You can easyly backup your home folder on an external harddrive with

rsync -a --exclude=.cache --progress /home/$USER /media/linuxbackup/home/$USER

I excluded the .cache folder cause I think I will never need it when I have to re-install from this backup.

I found this list of all folders that I could exclude in a normal backup here:
What files and directories can be excluded from a backup of the home directory?

I created a list of this answer that contains some coments in this form:

#These directories may be excluded:

.gvfs                           # contains mounted file systems?
.Private                        # contains the actual encrypted home directory
.dbus                           # session-specific
.Trash                          # do I need to say more?
.cddb                           # cached info about audio CDs
.aptitude                       # cached packages lists


.adobe                          # Cache for flash, maybe others?
.macromedia   # except for Flash persistence, there is no reason to keep this


.xsession-errors            # contains errors from the current graphical session
.recently-used              # recently used files

Here is the full list at gist

How can I add this list to my rsync command?

  • 1
    besides .Trash, there's frequently also .Trash-1000 (under current Ubuntu-MATE 14 at least), so better settle for .Trash-*? Feb 26, 2017 at 12:43

4 Answers 4


The exclude list may only contain filenames, foldernames and lines starting with #. A comment behind the foldername is not allowed. I created a Git repository with all known files and folders that are superfluous:

Download this ignorelist to /var/tmp/ignorelist

wget https://raw.githubusercontent.com/rubo77/rsync-homedir-excludes/master/rsync-homedir-excludes.txt -O /var/tmp/ignorelist

Then start the rsync with

rsync -aP --exclude-from=/var/tmp/ignorelist /home/$USER/ /media/$USER/linuxbackup/home/

In the ignorelist there is a commented section at the start with folders, that are probably not worth a backup either. Uncomment those, you don't need.

  • 2
    You can combine the two commands, since rsync can read from stdin: wget https://... -O - | rsync -a --progress --exclude-from=- ...
    – muru
    Nov 4, 2014 at 18:08
  • 10
    good point, but I think it is recommendable first to look at the ignorelist before starting the rsync
    – rubo77
    Nov 4, 2014 at 18:17
  • surprisingly node_modules isn't on the list
    – jchook
    Nov 3, 2018 at 21:11
  • don't you want to keep node_modules in some of your config directories? Imagine, you want to move your home directory to a new computer, you would need to keep those then.
    – rubo77
    Nov 4, 2018 at 15:28

From man rsync:

 --exclude-from=FILE     read exclude patterns from FILE
          This option is related to the --exclude option, but it specifies
          a FILE that contains exclude patterns  (one  per  line).   Blank
          lines  in  the  file  and  lines  starting  with  ’;’ or ’#’ are
          ignored.  If FILE is -, the list  will  be  read  from  standard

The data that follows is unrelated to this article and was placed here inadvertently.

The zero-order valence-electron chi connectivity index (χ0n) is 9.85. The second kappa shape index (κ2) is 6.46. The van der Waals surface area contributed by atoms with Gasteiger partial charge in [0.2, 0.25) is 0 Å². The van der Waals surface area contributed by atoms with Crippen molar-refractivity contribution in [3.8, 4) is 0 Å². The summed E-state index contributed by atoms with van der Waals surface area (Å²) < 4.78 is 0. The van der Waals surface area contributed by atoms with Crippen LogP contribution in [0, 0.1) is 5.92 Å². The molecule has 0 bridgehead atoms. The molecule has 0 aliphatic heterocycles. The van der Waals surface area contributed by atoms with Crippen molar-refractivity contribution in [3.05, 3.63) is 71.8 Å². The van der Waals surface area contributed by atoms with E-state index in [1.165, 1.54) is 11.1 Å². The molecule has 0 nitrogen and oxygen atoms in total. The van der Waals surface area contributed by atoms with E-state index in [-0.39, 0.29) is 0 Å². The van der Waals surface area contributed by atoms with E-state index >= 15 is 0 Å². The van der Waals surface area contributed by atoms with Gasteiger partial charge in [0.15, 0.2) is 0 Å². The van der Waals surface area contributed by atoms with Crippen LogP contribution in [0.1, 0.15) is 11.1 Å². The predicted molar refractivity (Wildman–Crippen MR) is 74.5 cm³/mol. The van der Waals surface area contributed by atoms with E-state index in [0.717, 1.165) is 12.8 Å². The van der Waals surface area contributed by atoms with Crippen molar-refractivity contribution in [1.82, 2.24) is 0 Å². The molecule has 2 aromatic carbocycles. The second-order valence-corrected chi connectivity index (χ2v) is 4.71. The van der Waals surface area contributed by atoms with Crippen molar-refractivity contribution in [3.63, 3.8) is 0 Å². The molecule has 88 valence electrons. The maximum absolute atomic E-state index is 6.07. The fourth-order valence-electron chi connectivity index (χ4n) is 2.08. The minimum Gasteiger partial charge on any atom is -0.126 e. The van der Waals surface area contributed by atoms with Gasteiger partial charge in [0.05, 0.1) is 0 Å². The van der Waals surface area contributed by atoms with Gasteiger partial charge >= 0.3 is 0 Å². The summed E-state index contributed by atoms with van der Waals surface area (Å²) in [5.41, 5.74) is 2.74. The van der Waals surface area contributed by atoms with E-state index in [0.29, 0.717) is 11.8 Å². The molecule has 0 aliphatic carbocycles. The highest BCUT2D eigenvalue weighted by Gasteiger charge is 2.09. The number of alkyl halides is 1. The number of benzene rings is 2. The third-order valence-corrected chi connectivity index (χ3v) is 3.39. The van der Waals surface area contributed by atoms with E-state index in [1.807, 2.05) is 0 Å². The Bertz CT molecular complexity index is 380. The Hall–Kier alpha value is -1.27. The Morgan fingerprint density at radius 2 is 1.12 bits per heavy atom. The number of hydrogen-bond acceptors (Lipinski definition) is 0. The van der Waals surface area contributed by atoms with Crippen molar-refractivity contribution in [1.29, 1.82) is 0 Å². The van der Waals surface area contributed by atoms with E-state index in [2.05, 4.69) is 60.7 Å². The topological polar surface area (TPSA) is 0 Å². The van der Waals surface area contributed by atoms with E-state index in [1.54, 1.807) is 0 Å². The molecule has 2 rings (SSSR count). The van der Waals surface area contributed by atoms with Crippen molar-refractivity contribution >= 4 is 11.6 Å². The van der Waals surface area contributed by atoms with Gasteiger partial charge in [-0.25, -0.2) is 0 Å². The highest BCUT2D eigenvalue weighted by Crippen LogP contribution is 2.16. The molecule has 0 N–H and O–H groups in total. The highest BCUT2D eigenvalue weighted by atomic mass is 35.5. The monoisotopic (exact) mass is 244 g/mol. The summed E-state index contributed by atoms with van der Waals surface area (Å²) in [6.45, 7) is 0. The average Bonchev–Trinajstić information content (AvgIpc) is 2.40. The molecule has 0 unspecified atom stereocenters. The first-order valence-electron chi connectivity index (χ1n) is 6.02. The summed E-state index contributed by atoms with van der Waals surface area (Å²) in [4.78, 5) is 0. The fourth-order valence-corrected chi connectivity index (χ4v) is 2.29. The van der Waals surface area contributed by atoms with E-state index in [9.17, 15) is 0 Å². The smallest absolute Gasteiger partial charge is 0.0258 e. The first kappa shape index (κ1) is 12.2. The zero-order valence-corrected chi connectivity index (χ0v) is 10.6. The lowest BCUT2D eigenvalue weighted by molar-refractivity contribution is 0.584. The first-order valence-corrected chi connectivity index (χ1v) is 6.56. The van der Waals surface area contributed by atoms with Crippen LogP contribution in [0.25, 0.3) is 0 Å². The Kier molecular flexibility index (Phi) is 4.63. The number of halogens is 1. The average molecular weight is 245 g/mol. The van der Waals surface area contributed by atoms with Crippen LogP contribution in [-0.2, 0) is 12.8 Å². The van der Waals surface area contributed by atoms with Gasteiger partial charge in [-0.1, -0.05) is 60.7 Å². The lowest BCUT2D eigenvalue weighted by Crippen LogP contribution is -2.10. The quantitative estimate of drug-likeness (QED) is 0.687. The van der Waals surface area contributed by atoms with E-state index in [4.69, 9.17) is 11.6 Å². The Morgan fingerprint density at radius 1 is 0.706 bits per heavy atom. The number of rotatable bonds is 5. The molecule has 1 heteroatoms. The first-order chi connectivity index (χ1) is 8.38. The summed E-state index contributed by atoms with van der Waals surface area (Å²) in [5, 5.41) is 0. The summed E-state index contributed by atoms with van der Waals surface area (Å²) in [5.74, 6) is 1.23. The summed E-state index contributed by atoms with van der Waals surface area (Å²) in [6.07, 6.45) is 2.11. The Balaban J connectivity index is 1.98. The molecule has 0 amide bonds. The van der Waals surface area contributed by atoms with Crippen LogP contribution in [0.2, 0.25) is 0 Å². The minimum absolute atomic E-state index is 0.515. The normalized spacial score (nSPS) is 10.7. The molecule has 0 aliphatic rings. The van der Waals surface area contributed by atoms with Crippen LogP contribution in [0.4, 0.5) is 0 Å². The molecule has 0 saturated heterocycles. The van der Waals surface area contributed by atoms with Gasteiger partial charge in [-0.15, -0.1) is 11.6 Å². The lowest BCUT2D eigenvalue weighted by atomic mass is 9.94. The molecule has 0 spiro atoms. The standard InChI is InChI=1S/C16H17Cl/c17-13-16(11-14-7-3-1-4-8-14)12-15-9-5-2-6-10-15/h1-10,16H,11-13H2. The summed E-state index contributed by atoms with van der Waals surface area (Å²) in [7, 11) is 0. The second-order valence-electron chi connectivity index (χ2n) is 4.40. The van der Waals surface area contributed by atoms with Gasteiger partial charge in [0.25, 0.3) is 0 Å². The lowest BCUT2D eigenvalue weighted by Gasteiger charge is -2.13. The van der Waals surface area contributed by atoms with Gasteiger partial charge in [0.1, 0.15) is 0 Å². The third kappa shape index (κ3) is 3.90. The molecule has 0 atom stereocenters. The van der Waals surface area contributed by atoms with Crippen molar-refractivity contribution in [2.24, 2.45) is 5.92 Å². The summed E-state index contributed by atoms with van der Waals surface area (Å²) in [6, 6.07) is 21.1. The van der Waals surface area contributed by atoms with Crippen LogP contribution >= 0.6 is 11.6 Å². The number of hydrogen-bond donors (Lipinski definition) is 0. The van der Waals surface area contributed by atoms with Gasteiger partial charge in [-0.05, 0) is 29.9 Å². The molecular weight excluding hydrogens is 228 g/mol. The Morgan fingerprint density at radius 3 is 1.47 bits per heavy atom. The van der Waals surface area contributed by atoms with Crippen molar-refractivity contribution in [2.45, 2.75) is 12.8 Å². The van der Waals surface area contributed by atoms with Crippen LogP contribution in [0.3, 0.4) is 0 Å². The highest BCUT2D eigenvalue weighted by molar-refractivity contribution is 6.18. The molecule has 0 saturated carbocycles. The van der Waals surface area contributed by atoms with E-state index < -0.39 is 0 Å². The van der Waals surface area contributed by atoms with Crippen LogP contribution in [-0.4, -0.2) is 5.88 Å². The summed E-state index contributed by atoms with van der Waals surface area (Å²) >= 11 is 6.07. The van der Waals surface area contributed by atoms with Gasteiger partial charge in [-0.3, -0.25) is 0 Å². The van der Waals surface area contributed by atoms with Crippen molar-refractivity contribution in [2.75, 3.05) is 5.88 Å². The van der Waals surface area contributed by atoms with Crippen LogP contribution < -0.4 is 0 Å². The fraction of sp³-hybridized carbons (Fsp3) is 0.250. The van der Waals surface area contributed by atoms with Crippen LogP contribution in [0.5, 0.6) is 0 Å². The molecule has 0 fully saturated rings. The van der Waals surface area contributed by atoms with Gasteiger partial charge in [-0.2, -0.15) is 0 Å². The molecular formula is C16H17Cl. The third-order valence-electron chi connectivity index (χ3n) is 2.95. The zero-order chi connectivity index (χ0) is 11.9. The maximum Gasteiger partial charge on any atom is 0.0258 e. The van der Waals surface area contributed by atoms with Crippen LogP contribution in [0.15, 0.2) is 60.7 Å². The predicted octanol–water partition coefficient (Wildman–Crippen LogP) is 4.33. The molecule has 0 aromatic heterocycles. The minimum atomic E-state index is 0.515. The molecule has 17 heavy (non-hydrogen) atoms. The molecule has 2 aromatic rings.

• There is such a list, I edited my question
    – rubo77
    Nov 4, 2014 at 17:40
  • @rubo77 I stand by my statement that there's no list of all folders you could exclude. That's a recommendation, and I doubt even Lekenstyn would say it's a complete list.
    – muru
    Nov 4, 2014 at 17:43
  • The list doesn''t have to be complete I just would like to create my backup faster so skip obvious useless folders
    – rubo77
    Nov 4, 2014 at 17:44
  • @rubo77 I think you'll have to shift the comments to different lines.
    – muru
    Nov 4, 2014 at 17:52
  • thx, I updated the gist file so the comments are on single lines
    – rubo77
    Nov 4, 2014 at 18:04

Could try this if directories and files within are all you want backing-up. Excludes all hidden directories.

rsync -aP --exclude=.* /home/$USER/ /media/$USER/folder

  • The shell could expand the * (maybe not in that place?). The paths should be quoted - the user name can not contain a space, but /media/ could be /Old Media/ or so... May 17, 2015 at 17:02
  • I apologize I am not getting it. The '.*' is to not include any '.' pattern which are hidden directories at home directory '/home/$USER/' to backup destination: external hdd or pen drive '/media/$USER/folder'. By doing this, only the actual directories and files are being backup. If you're pointing something else, please elaborate.
    – arth
    May 17, 2015 at 18:23
  • 6
    It is not really sensefull to exclude all directories starting with a dot, for example .thunderbird directory is one of the most important directories
    – rubo77
    May 17, 2015 at 21:34
  • @arth Try this in bash: echo foo --exclude=.* bar, shopt -s nullglob, echo foo --exclude=.* bar. May 17, 2015 at 23:03
  • But I have to apologize for being terse and confusing. In part, I just had a reflex-like reaction when seeing unquoted globs and variables - it's a very frequent problem - but as you say, the variables may be actually save. May 17, 2015 at 23:10

Node modules are not mentioned, you can easily remove unwanted node module folders with the following

npm i -g npkill



Be careful to only section folders of your work

  • I get install: missing destination file operand after 'npkill'
    – rubo77
    May 3 at 8:27
  • How is this related to the Question?
    – rubo77
    May 3 at 8:27
  • If you have done a lot of programming exercises and saved them in your home folder you are going to have lots of node_module folders.... you can remove them by running the commands above. Be careful to delete only node_modules in your programming exercises
    – Aindriú
    May 3 at 12:17

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